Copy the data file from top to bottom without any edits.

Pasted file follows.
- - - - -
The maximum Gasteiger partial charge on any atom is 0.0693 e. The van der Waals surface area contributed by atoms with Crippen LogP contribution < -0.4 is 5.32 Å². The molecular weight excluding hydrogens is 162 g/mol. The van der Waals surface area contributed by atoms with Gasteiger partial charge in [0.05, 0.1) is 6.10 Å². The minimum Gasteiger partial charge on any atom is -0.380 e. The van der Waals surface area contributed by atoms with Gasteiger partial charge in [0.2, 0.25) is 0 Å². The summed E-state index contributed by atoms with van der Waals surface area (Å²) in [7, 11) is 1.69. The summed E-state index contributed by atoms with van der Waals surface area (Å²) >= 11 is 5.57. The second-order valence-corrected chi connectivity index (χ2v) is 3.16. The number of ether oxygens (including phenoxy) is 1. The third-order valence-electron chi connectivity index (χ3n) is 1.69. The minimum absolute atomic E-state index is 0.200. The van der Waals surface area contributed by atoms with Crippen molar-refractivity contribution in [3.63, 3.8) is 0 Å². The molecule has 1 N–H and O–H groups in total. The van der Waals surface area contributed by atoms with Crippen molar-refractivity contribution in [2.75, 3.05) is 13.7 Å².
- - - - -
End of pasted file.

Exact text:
The maximum Gasteiger partial charge on any atom is 0.0693 e. The van der Waals surface area contributed by atoms with Crippen LogP contribution < -0.4 is 5.32 Å². The molecular weight excluding hydrogens is 162 g/mol. The van der Waals surface area contributed by atoms with Gasteiger partial charge in [0.05, 0.1) is 6.10 Å². The minimum Gasteiger partial charge on any atom is -0.380 e. The van der Waals surface area contributed by atoms with Gasteiger partial charge in [0.2, 0.25) is 0 Å². The summed E-state index contributed by atoms with van der Waals surface area (Å²) in [7, 11) is 1.69. The summed E-state index contributed by atoms with van der Waals surface area (Å²) >= 11 is 5.57. The second-order valence-corrected chi connectivity index (χ2v) is 3.16. The number of ether oxygens (including phenoxy) is 1. The third-order valence-electron chi connectivity index (χ3n) is 1.69. The minimum absolute atomic E-state index is 0.200. The van der Waals surface area contributed by atoms with Crippen molar-refractivity contribution in [3.63, 3.8) is 0 Å². The molecule has 1 N–H and O–H groups in total. The van der Waals surface area contributed by atoms with Crippen molar-refractivity contribution in [2.75, 3.05) is 13.7 Å².